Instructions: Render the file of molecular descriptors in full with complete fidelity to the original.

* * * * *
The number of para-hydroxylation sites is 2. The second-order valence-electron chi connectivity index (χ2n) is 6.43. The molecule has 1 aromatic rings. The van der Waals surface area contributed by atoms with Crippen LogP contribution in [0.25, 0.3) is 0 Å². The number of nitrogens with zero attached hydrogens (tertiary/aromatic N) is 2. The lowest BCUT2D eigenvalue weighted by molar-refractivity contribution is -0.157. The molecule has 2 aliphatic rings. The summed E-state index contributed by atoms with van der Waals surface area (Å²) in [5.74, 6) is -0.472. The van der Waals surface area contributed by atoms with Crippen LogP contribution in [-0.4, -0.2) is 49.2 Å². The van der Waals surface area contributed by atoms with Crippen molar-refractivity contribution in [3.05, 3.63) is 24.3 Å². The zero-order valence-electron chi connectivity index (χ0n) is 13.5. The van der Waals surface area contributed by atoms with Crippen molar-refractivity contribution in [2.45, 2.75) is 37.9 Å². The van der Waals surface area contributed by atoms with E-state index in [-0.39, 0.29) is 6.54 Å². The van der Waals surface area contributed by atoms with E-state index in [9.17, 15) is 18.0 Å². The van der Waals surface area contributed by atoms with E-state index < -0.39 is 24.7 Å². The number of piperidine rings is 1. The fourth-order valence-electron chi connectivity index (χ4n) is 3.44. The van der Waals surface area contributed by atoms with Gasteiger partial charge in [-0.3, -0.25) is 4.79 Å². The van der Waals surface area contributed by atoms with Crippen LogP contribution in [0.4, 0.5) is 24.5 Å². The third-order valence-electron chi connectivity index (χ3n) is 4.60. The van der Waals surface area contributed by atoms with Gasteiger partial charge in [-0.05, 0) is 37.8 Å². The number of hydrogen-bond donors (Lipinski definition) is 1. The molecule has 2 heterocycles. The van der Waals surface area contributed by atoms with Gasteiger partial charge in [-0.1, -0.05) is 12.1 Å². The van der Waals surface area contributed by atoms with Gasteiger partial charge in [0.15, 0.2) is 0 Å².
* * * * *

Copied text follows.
The number of para-hydroxylation sites is 2. The second-order valence-electron chi connectivity index (χ2n) is 6.43. The molecule has 1 aromatic rings. The van der Waals surface area contributed by atoms with Crippen LogP contribution in [0.25, 0.3) is 0 Å². The number of nitrogens with zero attached hydrogens (tertiary/aromatic N) is 2. The lowest BCUT2D eigenvalue weighted by molar-refractivity contribution is -0.157. The molecule has 2 aliphatic rings. The summed E-state index contributed by atoms with van der Waals surface area (Å²) in [5.74, 6) is -0.472. The van der Waals surface area contributed by atoms with Crippen LogP contribution in [-0.4, -0.2) is 49.2 Å². The van der Waals surface area contributed by atoms with Crippen molar-refractivity contribution in [3.05, 3.63) is 24.3 Å². The zero-order valence-electron chi connectivity index (χ0n) is 13.5. The van der Waals surface area contributed by atoms with Crippen molar-refractivity contribution in [2.45, 2.75) is 37.9 Å². The van der Waals surface area contributed by atoms with E-state index in [-0.39, 0.29) is 6.54 Å². The van der Waals surface area contributed by atoms with E-state index in [9.17, 15) is 18.0 Å². The van der Waals surface area contributed by atoms with E-state index < -0.39 is 24.7 Å². The number of piperidine rings is 1. The fourth-order valence-electron chi connectivity index (χ4n) is 3.44. The van der Waals surface area contributed by atoms with Gasteiger partial charge in [-0.3, -0.25) is 4.79 Å². The van der Waals surface area contributed by atoms with Crippen LogP contribution in [0.4, 0.5) is 24.5 Å². The third-order valence-electron chi connectivity index (χ3n) is 4.60. The van der Waals surface area contributed by atoms with Gasteiger partial charge in [-0.05, 0) is 37.8 Å². The number of hydrogen-bond donors (Lipinski definition) is 1. The molecule has 2 heterocycles. The van der Waals surface area contributed by atoms with Gasteiger partial charge in [-0.1, -0.05) is 12.1 Å². The van der Waals surface area contributed by atoms with Gasteiger partial charge in [0.15, 0.2) is 0 Å².